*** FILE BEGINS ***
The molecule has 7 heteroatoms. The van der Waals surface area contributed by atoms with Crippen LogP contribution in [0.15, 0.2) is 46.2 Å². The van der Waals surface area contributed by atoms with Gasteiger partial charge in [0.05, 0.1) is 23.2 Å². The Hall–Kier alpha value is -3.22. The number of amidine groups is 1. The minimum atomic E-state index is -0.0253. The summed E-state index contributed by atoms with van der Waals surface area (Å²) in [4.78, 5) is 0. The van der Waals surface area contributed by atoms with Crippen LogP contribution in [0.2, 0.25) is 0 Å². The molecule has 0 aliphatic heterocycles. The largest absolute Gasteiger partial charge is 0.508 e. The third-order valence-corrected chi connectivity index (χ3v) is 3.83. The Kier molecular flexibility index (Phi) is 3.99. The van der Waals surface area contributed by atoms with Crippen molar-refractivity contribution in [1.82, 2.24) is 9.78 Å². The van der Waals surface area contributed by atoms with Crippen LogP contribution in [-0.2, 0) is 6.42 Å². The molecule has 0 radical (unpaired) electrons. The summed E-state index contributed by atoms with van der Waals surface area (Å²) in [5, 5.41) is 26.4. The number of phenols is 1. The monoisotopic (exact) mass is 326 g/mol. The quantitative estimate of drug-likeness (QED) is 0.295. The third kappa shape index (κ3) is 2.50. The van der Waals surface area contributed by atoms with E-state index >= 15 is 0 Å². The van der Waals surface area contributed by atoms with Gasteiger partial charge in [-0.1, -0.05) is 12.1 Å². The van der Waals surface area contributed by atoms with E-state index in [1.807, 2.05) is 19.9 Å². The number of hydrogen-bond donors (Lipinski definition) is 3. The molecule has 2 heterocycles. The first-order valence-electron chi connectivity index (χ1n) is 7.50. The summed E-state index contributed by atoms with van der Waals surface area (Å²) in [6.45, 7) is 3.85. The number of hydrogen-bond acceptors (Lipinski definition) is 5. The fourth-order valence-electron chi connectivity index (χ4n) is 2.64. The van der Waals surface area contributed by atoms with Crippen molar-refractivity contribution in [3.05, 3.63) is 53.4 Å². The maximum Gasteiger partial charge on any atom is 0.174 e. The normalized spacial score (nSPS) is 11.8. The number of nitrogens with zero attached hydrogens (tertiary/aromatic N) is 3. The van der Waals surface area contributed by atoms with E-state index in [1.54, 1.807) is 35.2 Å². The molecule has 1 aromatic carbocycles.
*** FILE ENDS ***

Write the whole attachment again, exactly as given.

The molecule has 7 heteroatoms. The van der Waals surface area contributed by atoms with Crippen LogP contribution in [0.15, 0.2) is 46.2 Å². The van der Waals surface area contributed by atoms with Gasteiger partial charge in [0.05, 0.1) is 23.2 Å². The Hall–Kier alpha value is -3.22. The number of amidine groups is 1. The minimum atomic E-state index is -0.0253. The summed E-state index contributed by atoms with van der Waals surface area (Å²) in [4.78, 5) is 0. The van der Waals surface area contributed by atoms with Crippen LogP contribution in [0.2, 0.25) is 0 Å². The molecule has 0 aliphatic heterocycles. The largest absolute Gasteiger partial charge is 0.508 e. The third-order valence-corrected chi connectivity index (χ3v) is 3.83. The Kier molecular flexibility index (Phi) is 3.99. The van der Waals surface area contributed by atoms with Crippen molar-refractivity contribution in [1.82, 2.24) is 9.78 Å². The van der Waals surface area contributed by atoms with Crippen LogP contribution in [-0.2, 0) is 6.42 Å². The molecule has 0 radical (unpaired) electrons. The summed E-state index contributed by atoms with van der Waals surface area (Å²) in [5, 5.41) is 26.4. The number of phenols is 1. The monoisotopic (exact) mass is 326 g/mol. The quantitative estimate of drug-likeness (QED) is 0.295. The third kappa shape index (κ3) is 2.50. The van der Waals surface area contributed by atoms with E-state index >= 15 is 0 Å². The van der Waals surface area contributed by atoms with Gasteiger partial charge in [-0.1, -0.05) is 12.1 Å². The van der Waals surface area contributed by atoms with E-state index in [1.807, 2.05) is 19.9 Å². The number of hydrogen-bond donors (Lipinski definition) is 3. The molecule has 2 heterocycles. The first-order valence-electron chi connectivity index (χ1n) is 7.50. The summed E-state index contributed by atoms with van der Waals surface area (Å²) in [6.45, 7) is 3.85. The number of hydrogen-bond acceptors (Lipinski definition) is 5. The fourth-order valence-electron chi connectivity index (χ4n) is 2.64. The van der Waals surface area contributed by atoms with Crippen molar-refractivity contribution in [3.05, 3.63) is 53.4 Å². The maximum Gasteiger partial charge on any atom is 0.174 e. The normalized spacial score (nSPS) is 11.8. The number of nitrogens with zero attached hydrogens (tertiary/aromatic N) is 3. The van der Waals surface area contributed by atoms with E-state index in [1.54, 1.807) is 35.2 Å². The molecule has 1 aromatic carbocycles.